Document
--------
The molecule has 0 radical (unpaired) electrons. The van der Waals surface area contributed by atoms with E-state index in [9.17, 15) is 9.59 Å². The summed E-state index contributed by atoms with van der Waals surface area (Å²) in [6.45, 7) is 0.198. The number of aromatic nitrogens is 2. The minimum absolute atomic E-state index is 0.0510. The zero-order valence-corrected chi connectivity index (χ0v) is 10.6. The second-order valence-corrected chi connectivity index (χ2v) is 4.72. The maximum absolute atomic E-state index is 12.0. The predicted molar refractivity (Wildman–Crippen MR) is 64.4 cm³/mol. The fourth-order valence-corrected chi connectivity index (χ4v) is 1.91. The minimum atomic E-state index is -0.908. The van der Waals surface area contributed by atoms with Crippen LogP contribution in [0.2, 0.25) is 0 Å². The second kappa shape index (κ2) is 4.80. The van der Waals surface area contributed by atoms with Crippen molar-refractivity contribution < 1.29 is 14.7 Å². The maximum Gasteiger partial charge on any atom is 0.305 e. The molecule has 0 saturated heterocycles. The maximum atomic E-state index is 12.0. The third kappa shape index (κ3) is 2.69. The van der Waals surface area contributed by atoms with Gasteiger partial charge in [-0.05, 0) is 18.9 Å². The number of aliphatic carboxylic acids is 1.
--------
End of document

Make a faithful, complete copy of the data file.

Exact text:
The molecule has 0 radical (unpaired) electrons. The van der Waals surface area contributed by atoms with E-state index in [9.17, 15) is 9.59 Å². The summed E-state index contributed by atoms with van der Waals surface area (Å²) in [6.45, 7) is 0.198. The number of aromatic nitrogens is 2. The minimum absolute atomic E-state index is 0.0510. The zero-order valence-corrected chi connectivity index (χ0v) is 10.6. The second-order valence-corrected chi connectivity index (χ2v) is 4.72. The maximum absolute atomic E-state index is 12.0. The predicted molar refractivity (Wildman–Crippen MR) is 64.4 cm³/mol. The fourth-order valence-corrected chi connectivity index (χ4v) is 1.91. The minimum atomic E-state index is -0.908. The van der Waals surface area contributed by atoms with Crippen LogP contribution in [0.2, 0.25) is 0 Å². The second kappa shape index (κ2) is 4.80. The van der Waals surface area contributed by atoms with Crippen molar-refractivity contribution < 1.29 is 14.7 Å². The maximum Gasteiger partial charge on any atom is 0.305 e. The molecule has 0 saturated heterocycles. The maximum atomic E-state index is 12.0. The third kappa shape index (κ3) is 2.69. The van der Waals surface area contributed by atoms with Gasteiger partial charge in [-0.05, 0) is 18.9 Å². The number of aliphatic carboxylic acids is 1.